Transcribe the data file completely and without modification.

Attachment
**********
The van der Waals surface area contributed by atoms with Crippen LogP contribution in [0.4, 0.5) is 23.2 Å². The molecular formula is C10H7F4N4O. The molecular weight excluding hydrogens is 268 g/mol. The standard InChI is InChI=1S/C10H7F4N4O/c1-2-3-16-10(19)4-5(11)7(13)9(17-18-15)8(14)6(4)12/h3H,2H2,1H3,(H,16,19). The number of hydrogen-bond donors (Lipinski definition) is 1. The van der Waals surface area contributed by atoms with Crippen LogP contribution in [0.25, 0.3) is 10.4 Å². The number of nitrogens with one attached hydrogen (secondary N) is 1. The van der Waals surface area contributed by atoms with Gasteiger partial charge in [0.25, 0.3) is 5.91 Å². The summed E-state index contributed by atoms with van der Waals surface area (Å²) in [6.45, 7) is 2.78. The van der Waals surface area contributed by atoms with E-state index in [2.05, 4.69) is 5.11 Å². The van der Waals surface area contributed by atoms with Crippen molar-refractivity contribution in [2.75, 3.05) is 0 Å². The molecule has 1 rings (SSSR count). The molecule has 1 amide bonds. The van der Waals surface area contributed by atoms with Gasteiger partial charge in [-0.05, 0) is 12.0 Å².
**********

The van der Waals surface area contributed by atoms with Crippen LogP contribution in [0.4, 0.5) is 23.2 Å². The molecular formula is C10H7F4N4O. The molecular weight excluding hydrogens is 268 g/mol. The standard InChI is InChI=1S/C10H7F4N4O/c1-2-3-16-10(19)4-5(11)7(13)9(17-18-15)8(14)6(4)12/h3H,2H2,1H3,(H,16,19). The number of hydrogen-bond donors (Lipinski definition) is 1. The van der Waals surface area contributed by atoms with Crippen LogP contribution in [0.25, 0.3) is 10.4 Å². The number of nitrogens with one attached hydrogen (secondary N) is 1. The van der Waals surface area contributed by atoms with Gasteiger partial charge in [0.25, 0.3) is 5.91 Å². The summed E-state index contributed by atoms with van der Waals surface area (Å²) in [6.45, 7) is 2.78. The van der Waals surface area contributed by atoms with E-state index in [2.05, 4.69) is 5.11 Å². The van der Waals surface area contributed by atoms with Crippen molar-refractivity contribution in [2.75, 3.05) is 0 Å². The molecule has 1 rings (SSSR count). The molecule has 1 amide bonds. The van der Waals surface area contributed by atoms with Gasteiger partial charge in [-0.05, 0) is 12.0 Å².